To work or not to work?
I did think I would be working over the Christmas period. I was expecting to be writing content for websites, but I have come to an agreement with my current content ‘buyer’ that I can finish the outstanding work next week and take a short break.
In my last blog, I was very down in the dumps and wondered how it was that at my time of life I was grinding out words for a meagre living? It was certainly not the way I had expected to spend my ‘senior’ years, but there again, I’m not exactly sure how I did expect to spend them.
That’s a bit of a lie because I know full well how I expected to spend them – I had hoped to be writing books which would make sufficient money to make ends meet.
So instead of writing fiction, which I very much enjoy, I am condemned to writing something that I don’t enjoy. It’s a double-whammy, as it were.
But on the plus side, after writing some 41 web pages this month, I am slowly getting used to it. The writing has become slightly less onerous, and as I gain experience, no doubt it will become easier. Hopefully, I will be able to speed up a little. My earnings this month have so far amounted to a whopping $650….
At the moment, I can write about 2-3 web pages a day, depending on the number of words required and the amount of research I have to do. In the process, I am becoming an expert in such diverse fields as steam cleaning carpets, removing asbestos from old buildings, and matched betting….
As the work has become a bit easier, my mood has lightened. After all, at least I have found some work I am capable of doing without having to leave my own home. It could be worse.
AZZY – The End of the Line?
The sales of AZZY have been a total disaster. I think AZZY is selling even less than my previous novels, and that’s saying something.
The only ripple of sales activity is for my short story – ‘The Bahrain Incident’, which can be downloaded free of charge!! I guess that tells me something about human nature. People will always go for a freebie, regardless of quality and /or quantity. They can’t even put their hands in their pockets and fork out $2.99 or £1.99 – for a book with 457 ‘print pages’ and which has so far has received nothing but 5-star reviews.
But I concede defeat. I still think it was a wonderful suggestion by my good friend Brian, to suggest that I write a series of books around each of my six wives, and I am very proud of the first one, AZZY.
It is by far and away the best book I have written, and even if nobody reads it, I do not regret spending a year of my life in its production. If I hadn’t written it, I would have always wondered: ‘what if?
I think that there that far too many odds are stacked against me. I am completely unknown and I am too old to build up a loyal readership. Added to which, I have failed to get any kind of decent publicity campaign off the ground.
This is despite my best efforts on my blog, twitter, Facebook, Linked-In and God only knows what other social media.
However, I do sincerely thank all the good folk out there who have ‘liked’ my Facebook posts, retweeted my tweets and done whatever they can to help in my promotion efforts, but sadly, it didn’t work.
As I have previously written, I placed my main hope and trust and some of my last remaining money into a PR outfit that has totally let me down. Their less than impressive efforts have only produced one lowly blog review, one blog posting of the book’s details, and a couple of promises to review the book “sometime next year.”
I should add that these relatively unknown blogs are geared towards modern romantic fiction – which is hardly the kind of readership I need to target for a book like AZZY.
So that seems to be that for my writing career. Unless I can find another alternative source of income, it looks as though I will have to spend the rest of my days writing web content for the foreseeable future.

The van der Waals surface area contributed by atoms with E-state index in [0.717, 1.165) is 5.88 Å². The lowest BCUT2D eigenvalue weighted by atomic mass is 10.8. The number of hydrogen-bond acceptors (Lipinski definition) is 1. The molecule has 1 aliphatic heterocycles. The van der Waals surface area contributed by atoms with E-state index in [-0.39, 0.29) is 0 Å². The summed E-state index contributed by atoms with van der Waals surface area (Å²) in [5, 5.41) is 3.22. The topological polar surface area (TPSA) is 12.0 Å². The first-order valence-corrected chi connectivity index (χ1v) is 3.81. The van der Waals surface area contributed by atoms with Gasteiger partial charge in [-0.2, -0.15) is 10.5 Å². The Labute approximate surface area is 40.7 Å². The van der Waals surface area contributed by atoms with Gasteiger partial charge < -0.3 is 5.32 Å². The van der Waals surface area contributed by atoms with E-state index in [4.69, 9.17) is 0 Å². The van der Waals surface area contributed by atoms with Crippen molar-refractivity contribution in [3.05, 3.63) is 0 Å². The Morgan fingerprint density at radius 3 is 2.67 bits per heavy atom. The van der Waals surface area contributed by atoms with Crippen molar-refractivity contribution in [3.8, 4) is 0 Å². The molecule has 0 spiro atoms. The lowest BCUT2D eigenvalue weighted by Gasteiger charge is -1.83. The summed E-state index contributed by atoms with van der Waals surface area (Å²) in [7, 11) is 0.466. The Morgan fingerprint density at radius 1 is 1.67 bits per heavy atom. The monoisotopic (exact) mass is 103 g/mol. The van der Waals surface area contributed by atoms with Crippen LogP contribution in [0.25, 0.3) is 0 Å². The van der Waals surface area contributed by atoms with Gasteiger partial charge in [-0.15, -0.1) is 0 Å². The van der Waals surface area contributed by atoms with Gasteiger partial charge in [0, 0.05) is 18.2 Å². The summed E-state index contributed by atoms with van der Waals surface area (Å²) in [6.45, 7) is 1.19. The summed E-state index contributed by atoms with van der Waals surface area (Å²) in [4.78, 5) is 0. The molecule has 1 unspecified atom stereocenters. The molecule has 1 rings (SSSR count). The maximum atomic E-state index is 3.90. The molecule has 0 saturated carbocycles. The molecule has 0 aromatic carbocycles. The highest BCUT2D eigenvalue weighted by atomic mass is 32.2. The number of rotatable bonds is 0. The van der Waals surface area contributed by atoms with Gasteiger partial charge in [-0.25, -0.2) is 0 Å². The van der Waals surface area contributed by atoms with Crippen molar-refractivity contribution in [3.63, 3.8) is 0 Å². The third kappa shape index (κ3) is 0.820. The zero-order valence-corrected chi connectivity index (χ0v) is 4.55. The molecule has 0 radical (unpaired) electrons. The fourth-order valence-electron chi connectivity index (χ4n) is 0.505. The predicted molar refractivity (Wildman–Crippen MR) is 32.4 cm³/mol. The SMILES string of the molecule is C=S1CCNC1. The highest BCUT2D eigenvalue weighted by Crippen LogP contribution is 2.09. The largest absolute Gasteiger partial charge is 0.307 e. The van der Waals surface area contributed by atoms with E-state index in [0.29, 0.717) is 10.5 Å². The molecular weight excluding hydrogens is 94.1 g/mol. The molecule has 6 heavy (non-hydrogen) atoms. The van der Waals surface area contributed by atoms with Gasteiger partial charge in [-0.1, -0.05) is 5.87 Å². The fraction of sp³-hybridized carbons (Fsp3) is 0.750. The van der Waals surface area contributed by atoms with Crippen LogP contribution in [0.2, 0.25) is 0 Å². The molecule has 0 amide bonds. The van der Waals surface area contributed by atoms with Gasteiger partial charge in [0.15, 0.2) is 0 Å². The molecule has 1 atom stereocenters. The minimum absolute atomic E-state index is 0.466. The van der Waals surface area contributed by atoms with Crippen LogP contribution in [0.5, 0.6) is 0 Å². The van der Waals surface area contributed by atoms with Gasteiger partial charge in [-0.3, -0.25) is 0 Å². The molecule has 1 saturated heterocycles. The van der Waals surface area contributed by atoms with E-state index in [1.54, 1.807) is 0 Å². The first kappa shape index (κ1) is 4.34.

Christmas Family Man
On the positive side, my health is more or less holding up, and I am truly blessed at my time of life to have a loving family around me to take my mind off things and to care for me. Christmas is a time for family, and although it is not really celebrated here in Buddhist Thailand, it does give me a boost to know I’m not alone.
My sixth attempt at marriage is an unqualified success. If I didn’t have these financial worries hanging over me I would be the happiest man alive – I really would.
Lek is a gem and I love her to bits. It’s not the kind of mad, obsessive, romantic love that I bestowed on all my previous wives and girlfriends. No, this is a deeper, less emotional love – based on close friendship and respect. I love her for who she is.
I love her for her generosity of spirit, her cheerful countenance and her unbounded optimism. I love her for never getting angry with me and never throwing tantrums like all my previous wives used to do. I love her for being faithful, never straying from the marital bed, sticking with me through thick and thin and never complaining. I love her for the way she takes care of her children and her family back in Nong Khai.
Most of all, I love her for how she takes care of me. Even after five years of being together, she still turns me on and I still find her very sexy.
Does she love me? How can she? – You may well ask. I frequently ask myself the same question. I don’t kid myself that she has mad passionate feelings for me; I know that simply is not the case; but I sometimes wonder exactly what her feelings towards me really are, given the age difference.
Those who know us well tell me that there is no doubt she is extremely fond of me. I will take their word on that. She is not a particularly demonstrative or emotional person; she is far too well grounded and sensible. She has had to overcome too many traumas in her life – ever since her ex-husband up and left her with a baby girl and 7-year old son and with no means of support.
We are a real family, ever since her daughter, Song, came to live with us nine months ago. So as well as a charming, hard-working wife, I also have two little urchins aged 7 and 14 to take care of.
Sure, Lek sometimes screams at them too much for some minor transgression, and sure, the kids have temper tantrums and believe it or not, they even sometimes misbehave…
More than once Neung has stolen money from me, (and has been suitably punished), and on one occasion I discovered he had refused to go to school. It was one of the few times that I intervened in the handling of Lek’s children. Without going into details, suffice to say he was on his way to school an hour later and apologised to me that evening for his bad behaviour.